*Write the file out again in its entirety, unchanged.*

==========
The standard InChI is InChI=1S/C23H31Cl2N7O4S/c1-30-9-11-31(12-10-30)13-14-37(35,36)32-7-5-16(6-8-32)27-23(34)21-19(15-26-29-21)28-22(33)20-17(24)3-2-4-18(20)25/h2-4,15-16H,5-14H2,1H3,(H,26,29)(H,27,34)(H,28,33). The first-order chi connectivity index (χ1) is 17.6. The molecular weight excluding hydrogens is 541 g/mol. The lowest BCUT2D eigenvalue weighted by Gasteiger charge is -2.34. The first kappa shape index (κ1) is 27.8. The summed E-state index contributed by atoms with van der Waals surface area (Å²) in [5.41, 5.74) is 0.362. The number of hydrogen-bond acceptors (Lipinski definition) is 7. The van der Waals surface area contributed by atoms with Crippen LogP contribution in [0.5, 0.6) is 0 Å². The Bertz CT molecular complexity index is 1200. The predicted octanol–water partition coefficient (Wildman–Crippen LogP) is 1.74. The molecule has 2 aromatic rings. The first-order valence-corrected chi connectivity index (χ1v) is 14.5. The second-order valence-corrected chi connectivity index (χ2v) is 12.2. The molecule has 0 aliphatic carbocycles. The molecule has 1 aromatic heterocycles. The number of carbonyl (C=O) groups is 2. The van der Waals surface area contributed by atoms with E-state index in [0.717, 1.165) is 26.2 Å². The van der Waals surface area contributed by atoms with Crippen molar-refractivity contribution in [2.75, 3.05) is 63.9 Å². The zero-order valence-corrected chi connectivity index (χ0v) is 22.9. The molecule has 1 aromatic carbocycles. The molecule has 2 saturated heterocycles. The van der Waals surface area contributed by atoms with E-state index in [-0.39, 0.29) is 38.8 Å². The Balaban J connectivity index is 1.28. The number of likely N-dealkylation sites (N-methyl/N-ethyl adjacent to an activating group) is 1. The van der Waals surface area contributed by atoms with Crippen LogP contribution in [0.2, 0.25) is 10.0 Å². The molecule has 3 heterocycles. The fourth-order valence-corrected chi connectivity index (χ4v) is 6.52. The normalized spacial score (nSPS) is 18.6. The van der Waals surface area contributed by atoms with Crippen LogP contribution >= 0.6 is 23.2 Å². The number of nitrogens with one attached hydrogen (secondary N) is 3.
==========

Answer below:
The standard InChI is InChI=1S/C23H31Cl2N7O4S/c1-30-9-11-31(12-10-30)13-14-37(35,36)32-7-5-16(6-8-32)27-23(34)21-19(15-26-29-21)28-22(33)20-17(24)3-2-4-18(20)25/h2-4,15-16H,5-14H2,1H3,(H,26,29)(H,27,34)(H,28,33). The first-order chi connectivity index (χ1) is 17.6. The molecular weight excluding hydrogens is 541 g/mol. The lowest BCUT2D eigenvalue weighted by Gasteiger charge is -2.34. The first kappa shape index (κ1) is 27.8. The summed E-state index contributed by atoms with van der Waals surface area (Å²) in [5.41, 5.74) is 0.362. The number of hydrogen-bond acceptors (Lipinski definition) is 7. The van der Waals surface area contributed by atoms with Crippen LogP contribution in [0.5, 0.6) is 0 Å². The Bertz CT molecular complexity index is 1200. The predicted octanol–water partition coefficient (Wildman–Crippen LogP) is 1.74. The molecule has 2 aromatic rings. The first-order valence-corrected chi connectivity index (χ1v) is 14.5. The second-order valence-corrected chi connectivity index (χ2v) is 12.2. The molecule has 0 aliphatic carbocycles. The molecule has 1 aromatic heterocycles. The number of carbonyl (C=O) groups is 2. The van der Waals surface area contributed by atoms with E-state index in [0.717, 1.165) is 26.2 Å². The van der Waals surface area contributed by atoms with Crippen molar-refractivity contribution in [2.75, 3.05) is 63.9 Å². The zero-order valence-corrected chi connectivity index (χ0v) is 22.9. The molecule has 1 aromatic carbocycles. The molecule has 2 saturated heterocycles. The van der Waals surface area contributed by atoms with E-state index in [-0.39, 0.29) is 38.8 Å². The Balaban J connectivity index is 1.28. The number of likely N-dealkylation sites (N-methyl/N-ethyl adjacent to an activating group) is 1. The van der Waals surface area contributed by atoms with Crippen LogP contribution in [0.2, 0.25) is 10.0 Å². The molecule has 3 heterocycles. The fourth-order valence-corrected chi connectivity index (χ4v) is 6.52. The normalized spacial score (nSPS) is 18.6. The van der Waals surface area contributed by atoms with Crippen LogP contribution >= 0.6 is 23.2 Å². The number of nitrogens with one attached hydrogen (secondary N) is 3.